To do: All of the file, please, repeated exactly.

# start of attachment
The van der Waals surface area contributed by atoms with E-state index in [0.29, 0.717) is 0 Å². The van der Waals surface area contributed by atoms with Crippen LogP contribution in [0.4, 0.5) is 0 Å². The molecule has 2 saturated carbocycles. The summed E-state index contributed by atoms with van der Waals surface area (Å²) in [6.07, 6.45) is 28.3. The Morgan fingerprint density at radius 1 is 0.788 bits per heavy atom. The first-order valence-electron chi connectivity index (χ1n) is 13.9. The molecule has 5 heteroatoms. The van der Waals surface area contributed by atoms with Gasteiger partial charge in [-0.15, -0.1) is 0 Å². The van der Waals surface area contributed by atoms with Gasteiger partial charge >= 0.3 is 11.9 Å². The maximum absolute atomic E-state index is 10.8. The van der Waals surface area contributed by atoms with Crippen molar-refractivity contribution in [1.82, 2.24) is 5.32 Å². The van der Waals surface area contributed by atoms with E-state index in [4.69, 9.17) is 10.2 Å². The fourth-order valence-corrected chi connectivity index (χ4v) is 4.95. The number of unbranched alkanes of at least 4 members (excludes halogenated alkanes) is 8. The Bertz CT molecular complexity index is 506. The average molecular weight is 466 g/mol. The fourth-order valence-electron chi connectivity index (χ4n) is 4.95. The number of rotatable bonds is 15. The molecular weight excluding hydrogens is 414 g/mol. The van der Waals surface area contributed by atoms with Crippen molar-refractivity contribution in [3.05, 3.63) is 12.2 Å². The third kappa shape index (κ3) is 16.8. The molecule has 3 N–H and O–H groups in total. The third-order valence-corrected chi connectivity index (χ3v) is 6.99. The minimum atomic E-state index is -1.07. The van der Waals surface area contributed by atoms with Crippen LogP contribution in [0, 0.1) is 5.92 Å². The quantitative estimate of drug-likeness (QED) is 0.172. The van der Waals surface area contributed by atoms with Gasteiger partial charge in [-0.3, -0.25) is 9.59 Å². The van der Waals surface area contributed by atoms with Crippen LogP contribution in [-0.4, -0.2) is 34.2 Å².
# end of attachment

The van der Waals surface area contributed by atoms with E-state index in [0.29, 0.717) is 0 Å². The van der Waals surface area contributed by atoms with Crippen LogP contribution in [0.4, 0.5) is 0 Å². The molecule has 2 saturated carbocycles. The summed E-state index contributed by atoms with van der Waals surface area (Å²) in [6.07, 6.45) is 28.3. The Morgan fingerprint density at radius 1 is 0.788 bits per heavy atom. The first-order valence-electron chi connectivity index (χ1n) is 13.9. The molecule has 5 heteroatoms. The van der Waals surface area contributed by atoms with Gasteiger partial charge in [-0.15, -0.1) is 0 Å². The van der Waals surface area contributed by atoms with Gasteiger partial charge >= 0.3 is 11.9 Å². The maximum absolute atomic E-state index is 10.8. The van der Waals surface area contributed by atoms with Crippen molar-refractivity contribution in [1.82, 2.24) is 5.32 Å². The van der Waals surface area contributed by atoms with E-state index in [4.69, 9.17) is 10.2 Å². The fourth-order valence-corrected chi connectivity index (χ4v) is 4.95. The number of unbranched alkanes of at least 4 members (excludes halogenated alkanes) is 8. The Bertz CT molecular complexity index is 506. The average molecular weight is 466 g/mol. The fourth-order valence-electron chi connectivity index (χ4n) is 4.95. The number of rotatable bonds is 15. The molecular weight excluding hydrogens is 414 g/mol. The van der Waals surface area contributed by atoms with Crippen molar-refractivity contribution in [3.05, 3.63) is 12.2 Å². The third kappa shape index (κ3) is 16.8. The molecule has 3 N–H and O–H groups in total. The third-order valence-corrected chi connectivity index (χ3v) is 6.99. The minimum atomic E-state index is -1.07. The van der Waals surface area contributed by atoms with Crippen LogP contribution in [0, 0.1) is 5.92 Å². The quantitative estimate of drug-likeness (QED) is 0.172. The van der Waals surface area contributed by atoms with Gasteiger partial charge in [-0.3, -0.25) is 9.59 Å². The van der Waals surface area contributed by atoms with Crippen LogP contribution in [-0.4, -0.2) is 34.2 Å².